I will be at a few WordPress talks this year, and I’m so proud of these organizations and their amazing conferences!READ MORE >>
Hackathons, those lately ubiquitous marathons of design, tech and inspiration, have always been a fun way to take myself out of my client mindset. Build an app that begs to be made? Solve a problem with a team thrown together just an hour before? It’s all in a weekend’s work, and the late hours, the wild brainstorming and camaraderie usually stay with me.READ MORE >>
Being so visual, I do love Instagram (and have changed my name recently, to WorkTravelTech). Until recently I hadn’t pursued it, especially for growing an audience. Cat Chung spoke on Instagram at SMSS Chicago 2015, and had some brief and fabulous tips:READ MORE >>
It seems like every other day there’s a new social media outlet and ways to strategize for your business. Pinterest has been around for a while now, and these tips picked up at SMSS Chicago 2015 should fuel your pinning obsession for more than just a wish list. Shared by Cat Chung, these do help systemize Pinterest.READ MORE >>
Working in the design and tech industries for a while now, I’ve run into a lot of PC v. Mac fights. And I try to stay out of them, mostly because I feel you should use the best tool available to you. Frankly, we’ll never change each other minds anyway.READ MORE >>
Protecting one’s images and text online is an important topic, and one I tackled at my Chicago Creative Expo WordPress talk in March.
What makes this most relevant is the story of Noam Galai (see it on The Stolen Scream), whose image (a screaming self portrait) has been stolen countless times across the globe. He even submitted it to Getty Images, only to be rejected, but a replica was being sold on its site! Frankly, you can’t be too careful.
No system is foolproof, but there are steps you can take to better protect your content.
Copyright and protecting your content
One of my favorites for searching down copies — and a fun one at that — is TinEye. Taking a Google photo of Michael Jackson as an example, I did a search for similar images. The results were thousands of the same photo plus those “most changed.” This isn’t surprising for a celebrity photo, but if you’re concerned your images are being reproduced without your permission, it’s a fast and amazing engine.
Next up is WP-Copyright Protection. For most browsers, it disables text and image copying (i.e., no selecting or right-clicking) and keeps your site out of an iframe (another way to grab content). Sort of an all-in-one, it’s effective and lightweight. It’s my favorite free plugin to prevent right-click downloads and copying of text.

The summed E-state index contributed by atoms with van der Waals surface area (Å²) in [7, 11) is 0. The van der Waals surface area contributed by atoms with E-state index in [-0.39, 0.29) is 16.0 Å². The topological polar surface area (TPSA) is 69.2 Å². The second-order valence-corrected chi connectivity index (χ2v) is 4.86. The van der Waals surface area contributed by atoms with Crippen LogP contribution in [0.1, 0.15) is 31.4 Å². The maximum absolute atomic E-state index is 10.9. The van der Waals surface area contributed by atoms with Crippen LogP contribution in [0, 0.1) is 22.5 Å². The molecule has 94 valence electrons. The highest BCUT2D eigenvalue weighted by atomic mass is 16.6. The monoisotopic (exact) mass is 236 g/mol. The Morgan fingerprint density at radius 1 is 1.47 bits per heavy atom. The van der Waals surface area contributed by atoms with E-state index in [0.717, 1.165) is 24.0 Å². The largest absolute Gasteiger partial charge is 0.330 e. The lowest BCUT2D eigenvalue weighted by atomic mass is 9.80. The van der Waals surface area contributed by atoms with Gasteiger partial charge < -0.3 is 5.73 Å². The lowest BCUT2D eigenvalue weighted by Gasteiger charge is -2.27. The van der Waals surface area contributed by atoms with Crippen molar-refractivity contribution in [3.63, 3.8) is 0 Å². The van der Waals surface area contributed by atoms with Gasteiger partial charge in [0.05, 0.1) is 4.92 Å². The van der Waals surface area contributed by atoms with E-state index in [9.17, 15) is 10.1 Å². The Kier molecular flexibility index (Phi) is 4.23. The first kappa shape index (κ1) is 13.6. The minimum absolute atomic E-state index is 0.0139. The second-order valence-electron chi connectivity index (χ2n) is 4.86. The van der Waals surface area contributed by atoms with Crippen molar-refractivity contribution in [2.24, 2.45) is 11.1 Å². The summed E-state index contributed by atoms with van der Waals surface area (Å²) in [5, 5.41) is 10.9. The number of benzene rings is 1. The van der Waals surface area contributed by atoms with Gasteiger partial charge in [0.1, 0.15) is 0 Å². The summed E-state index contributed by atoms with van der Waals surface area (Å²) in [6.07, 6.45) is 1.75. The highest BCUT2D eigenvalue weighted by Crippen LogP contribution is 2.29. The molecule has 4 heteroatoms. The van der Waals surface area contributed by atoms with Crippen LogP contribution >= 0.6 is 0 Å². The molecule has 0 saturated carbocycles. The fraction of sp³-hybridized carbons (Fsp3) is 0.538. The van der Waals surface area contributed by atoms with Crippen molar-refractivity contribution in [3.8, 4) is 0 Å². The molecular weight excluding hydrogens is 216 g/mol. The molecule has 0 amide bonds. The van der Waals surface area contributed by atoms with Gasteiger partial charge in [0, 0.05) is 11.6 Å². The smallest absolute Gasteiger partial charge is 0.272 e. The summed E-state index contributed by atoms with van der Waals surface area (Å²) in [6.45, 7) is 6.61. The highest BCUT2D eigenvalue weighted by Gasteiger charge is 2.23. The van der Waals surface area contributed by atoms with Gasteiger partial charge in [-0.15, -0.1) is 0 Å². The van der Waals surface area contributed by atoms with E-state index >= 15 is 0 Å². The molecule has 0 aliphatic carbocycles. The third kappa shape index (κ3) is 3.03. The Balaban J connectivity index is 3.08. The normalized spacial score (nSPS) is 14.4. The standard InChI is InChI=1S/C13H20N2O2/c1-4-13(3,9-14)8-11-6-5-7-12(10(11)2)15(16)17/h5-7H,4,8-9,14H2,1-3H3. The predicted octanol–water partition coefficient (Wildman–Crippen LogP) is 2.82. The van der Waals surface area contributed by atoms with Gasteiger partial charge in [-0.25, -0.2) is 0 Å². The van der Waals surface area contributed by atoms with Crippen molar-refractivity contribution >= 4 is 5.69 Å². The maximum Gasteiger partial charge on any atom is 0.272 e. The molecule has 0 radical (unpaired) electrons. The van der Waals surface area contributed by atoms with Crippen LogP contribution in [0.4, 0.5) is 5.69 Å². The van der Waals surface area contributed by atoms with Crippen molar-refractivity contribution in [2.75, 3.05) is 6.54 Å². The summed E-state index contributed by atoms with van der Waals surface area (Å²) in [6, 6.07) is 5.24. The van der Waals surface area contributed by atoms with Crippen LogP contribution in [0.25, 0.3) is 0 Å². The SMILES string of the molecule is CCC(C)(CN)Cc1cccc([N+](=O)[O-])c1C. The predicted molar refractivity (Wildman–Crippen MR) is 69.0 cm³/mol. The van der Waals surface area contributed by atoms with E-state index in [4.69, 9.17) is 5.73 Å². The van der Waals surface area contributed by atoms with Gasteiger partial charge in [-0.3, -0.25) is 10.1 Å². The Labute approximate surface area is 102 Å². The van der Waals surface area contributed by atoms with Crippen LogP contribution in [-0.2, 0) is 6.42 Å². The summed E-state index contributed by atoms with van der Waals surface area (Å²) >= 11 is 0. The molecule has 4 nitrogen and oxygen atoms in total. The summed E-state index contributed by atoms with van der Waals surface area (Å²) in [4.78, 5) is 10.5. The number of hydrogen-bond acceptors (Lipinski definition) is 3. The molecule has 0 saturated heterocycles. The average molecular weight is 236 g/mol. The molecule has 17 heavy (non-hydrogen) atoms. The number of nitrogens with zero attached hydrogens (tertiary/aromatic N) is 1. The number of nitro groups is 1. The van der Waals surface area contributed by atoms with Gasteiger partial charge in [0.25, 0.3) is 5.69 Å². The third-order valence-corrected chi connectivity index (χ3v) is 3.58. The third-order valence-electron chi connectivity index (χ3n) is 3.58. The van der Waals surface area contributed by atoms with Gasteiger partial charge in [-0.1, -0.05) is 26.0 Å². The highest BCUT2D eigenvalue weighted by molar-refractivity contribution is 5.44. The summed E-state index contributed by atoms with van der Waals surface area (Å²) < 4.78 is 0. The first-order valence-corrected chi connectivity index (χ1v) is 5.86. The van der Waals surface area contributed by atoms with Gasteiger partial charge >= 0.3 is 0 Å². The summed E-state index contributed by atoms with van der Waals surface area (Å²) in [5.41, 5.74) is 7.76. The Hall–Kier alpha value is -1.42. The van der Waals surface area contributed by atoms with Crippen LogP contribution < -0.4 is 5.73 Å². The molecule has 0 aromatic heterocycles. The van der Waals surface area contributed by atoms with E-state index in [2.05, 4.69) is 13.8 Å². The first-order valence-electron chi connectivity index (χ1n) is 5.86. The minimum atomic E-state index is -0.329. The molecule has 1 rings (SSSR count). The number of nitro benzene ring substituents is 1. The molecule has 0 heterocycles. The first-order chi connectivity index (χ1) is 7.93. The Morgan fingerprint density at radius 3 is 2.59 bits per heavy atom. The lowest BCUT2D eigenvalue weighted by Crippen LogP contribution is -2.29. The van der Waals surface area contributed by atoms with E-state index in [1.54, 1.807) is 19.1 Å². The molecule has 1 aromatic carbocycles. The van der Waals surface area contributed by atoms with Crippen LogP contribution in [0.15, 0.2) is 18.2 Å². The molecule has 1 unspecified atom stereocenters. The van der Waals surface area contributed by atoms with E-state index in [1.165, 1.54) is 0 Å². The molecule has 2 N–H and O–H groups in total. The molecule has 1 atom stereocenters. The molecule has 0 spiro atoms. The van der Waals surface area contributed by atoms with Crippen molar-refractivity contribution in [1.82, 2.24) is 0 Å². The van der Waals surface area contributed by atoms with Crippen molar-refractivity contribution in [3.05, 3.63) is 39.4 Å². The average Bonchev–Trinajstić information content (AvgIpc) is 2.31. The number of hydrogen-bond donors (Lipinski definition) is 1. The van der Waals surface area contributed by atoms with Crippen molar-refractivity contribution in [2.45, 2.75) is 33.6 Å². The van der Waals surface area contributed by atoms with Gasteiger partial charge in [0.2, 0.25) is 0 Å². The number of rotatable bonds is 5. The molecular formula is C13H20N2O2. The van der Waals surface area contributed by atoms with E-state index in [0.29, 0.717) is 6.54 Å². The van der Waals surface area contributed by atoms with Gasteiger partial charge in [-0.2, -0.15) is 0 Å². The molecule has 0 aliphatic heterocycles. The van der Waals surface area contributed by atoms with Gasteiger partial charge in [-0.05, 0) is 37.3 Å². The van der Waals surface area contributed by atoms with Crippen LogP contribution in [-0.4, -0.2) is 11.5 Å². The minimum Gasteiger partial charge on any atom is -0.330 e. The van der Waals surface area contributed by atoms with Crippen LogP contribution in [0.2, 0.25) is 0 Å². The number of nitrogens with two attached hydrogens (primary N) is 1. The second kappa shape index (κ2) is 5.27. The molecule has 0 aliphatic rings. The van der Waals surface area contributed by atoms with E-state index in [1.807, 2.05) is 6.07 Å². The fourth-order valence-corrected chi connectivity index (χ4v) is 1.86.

Copyright Proof says it has “teeth” and only protects your posts with a digitally signed, time-stamped copyright notice (if you don’t claim authorship, it’s not yours!). It also provides licensing and is more of a deterrent, providing a badge for your site. But, it also provides one free image takedown per year service via the DMCA — otherwise it’s a paid service.
Watermark Reloaded is a customizable watermarking plugin that works directly in WordPress—hence no marring of your originals. There are a lot of watermarking plugins out there so it’s more a question of what you find easiest to work with.
Any favorites?READ MORE >>
At least once a week I’m sent files that were *gasp* downloaded off the internet, or a tiny, pixelated version of a complicated logo — which, inevitably, falls apart in print or even on the web. This can result in higher printer fees and more time recreating or digging up the right files.
Graphic file formats don’t have to be a mystery once you learn the basics, and your printer will thank you for it!
|For print:||For web:|
Vector vs. bitmap
Why the distinction? It’s vector vs. bitmap graphics.
Vector graphics, like those created in Adobe Illustrator, are made of shapes created by mathematical equations, and can be enlarged to pretty much any size with no loss of quality.
On the other hand, graphics created in Adobe Photoshop [and of course photos!] are bitmap, or pixel-based. This isn’t an absolute, but for our purposes it’s a good distinction. When you zoom in on a bitmap, like below, you can start to see the pixels, and the loss of quality of the original graphic is pretty obvious. The JPEG may look all right on screen, but consider handing out materials with a blurry logo—definitely not professional.
If you do have only a bitmap, it should be at least 150dpi [dots per inch] or, ideally, 300dpi without enlarging it to still look good.
Even within these two big distinctions, there are further breakdowns.
TIFFs should only be used at 100% of size or smaller, and a PDF or EPS file is usually ideal for any printing situation. Keep in mind though, if you just re-save a JPEG or other web file as a EPS or other print file, it won’t make that artwork go up in quality! If the data isn’t there, it’s just not there.
Also, GIFs, JPEGs and PNGS exist for a reason. GIFs often create the smallest file sizes, and support transparency, whereas JPEGS do not allow transparency. PNGs are hit or miss, but offer transparency and, to me, a cleaner transparent look since there’s usually more data to give a cleaner transition to transparency.
Make sure you have each of these graphic file formats on hand, of your logo and any other critical brand materials—it’ll save time and money!READ MORE >>